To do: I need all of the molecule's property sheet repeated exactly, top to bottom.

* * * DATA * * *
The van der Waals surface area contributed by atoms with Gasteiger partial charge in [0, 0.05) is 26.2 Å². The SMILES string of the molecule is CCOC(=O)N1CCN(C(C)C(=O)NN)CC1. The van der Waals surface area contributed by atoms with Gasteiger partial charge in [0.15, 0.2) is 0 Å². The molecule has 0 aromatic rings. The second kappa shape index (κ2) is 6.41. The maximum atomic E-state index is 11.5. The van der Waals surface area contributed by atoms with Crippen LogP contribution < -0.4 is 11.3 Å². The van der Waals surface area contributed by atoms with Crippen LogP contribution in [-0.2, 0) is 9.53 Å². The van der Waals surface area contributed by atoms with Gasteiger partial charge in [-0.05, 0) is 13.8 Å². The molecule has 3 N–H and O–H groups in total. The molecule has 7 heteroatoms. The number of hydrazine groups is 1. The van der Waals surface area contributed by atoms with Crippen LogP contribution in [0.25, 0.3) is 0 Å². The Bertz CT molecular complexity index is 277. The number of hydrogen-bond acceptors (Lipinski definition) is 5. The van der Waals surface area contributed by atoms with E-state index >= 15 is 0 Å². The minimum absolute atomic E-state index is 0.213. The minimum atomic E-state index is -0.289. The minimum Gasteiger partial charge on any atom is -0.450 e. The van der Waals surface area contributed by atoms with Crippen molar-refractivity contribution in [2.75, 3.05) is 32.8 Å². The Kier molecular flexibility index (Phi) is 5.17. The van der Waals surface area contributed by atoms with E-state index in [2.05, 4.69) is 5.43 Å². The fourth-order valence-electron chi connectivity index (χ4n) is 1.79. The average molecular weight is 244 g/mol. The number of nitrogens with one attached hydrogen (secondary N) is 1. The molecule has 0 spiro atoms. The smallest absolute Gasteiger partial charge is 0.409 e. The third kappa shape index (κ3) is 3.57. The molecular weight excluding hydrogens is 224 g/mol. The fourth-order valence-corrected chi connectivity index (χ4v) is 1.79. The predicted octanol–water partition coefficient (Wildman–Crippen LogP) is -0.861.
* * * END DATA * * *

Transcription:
The van der Waals surface area contributed by atoms with Gasteiger partial charge in [0, 0.05) is 26.2 Å². The SMILES string of the molecule is CCOC(=O)N1CCN(C(C)C(=O)NN)CC1. The van der Waals surface area contributed by atoms with Gasteiger partial charge in [0.15, 0.2) is 0 Å². The molecule has 0 aromatic rings. The second kappa shape index (κ2) is 6.41. The maximum atomic E-state index is 11.5. The van der Waals surface area contributed by atoms with Crippen LogP contribution < -0.4 is 11.3 Å². The van der Waals surface area contributed by atoms with Crippen LogP contribution in [-0.2, 0) is 9.53 Å². The van der Waals surface area contributed by atoms with Gasteiger partial charge in [-0.05, 0) is 13.8 Å². The molecule has 3 N–H and O–H groups in total. The molecule has 7 heteroatoms. The number of hydrazine groups is 1. The van der Waals surface area contributed by atoms with Crippen LogP contribution in [0.25, 0.3) is 0 Å². The Bertz CT molecular complexity index is 277. The number of hydrogen-bond acceptors (Lipinski definition) is 5. The van der Waals surface area contributed by atoms with E-state index >= 15 is 0 Å². The minimum absolute atomic E-state index is 0.213. The minimum atomic E-state index is -0.289. The minimum Gasteiger partial charge on any atom is -0.450 e. The van der Waals surface area contributed by atoms with Crippen molar-refractivity contribution in [2.75, 3.05) is 32.8 Å². The Kier molecular flexibility index (Phi) is 5.17. The van der Waals surface area contributed by atoms with E-state index in [2.05, 4.69) is 5.43 Å². The fourth-order valence-electron chi connectivity index (χ4n) is 1.79. The average molecular weight is 244 g/mol. The number of nitrogens with one attached hydrogen (secondary N) is 1. The molecule has 0 spiro atoms. The smallest absolute Gasteiger partial charge is 0.409 e. The third kappa shape index (κ3) is 3.57. The molecular weight excluding hydrogens is 224 g/mol. The fourth-order valence-corrected chi connectivity index (χ4v) is 1.79. The predicted octanol–water partition coefficient (Wildman–Crippen LogP) is -0.861.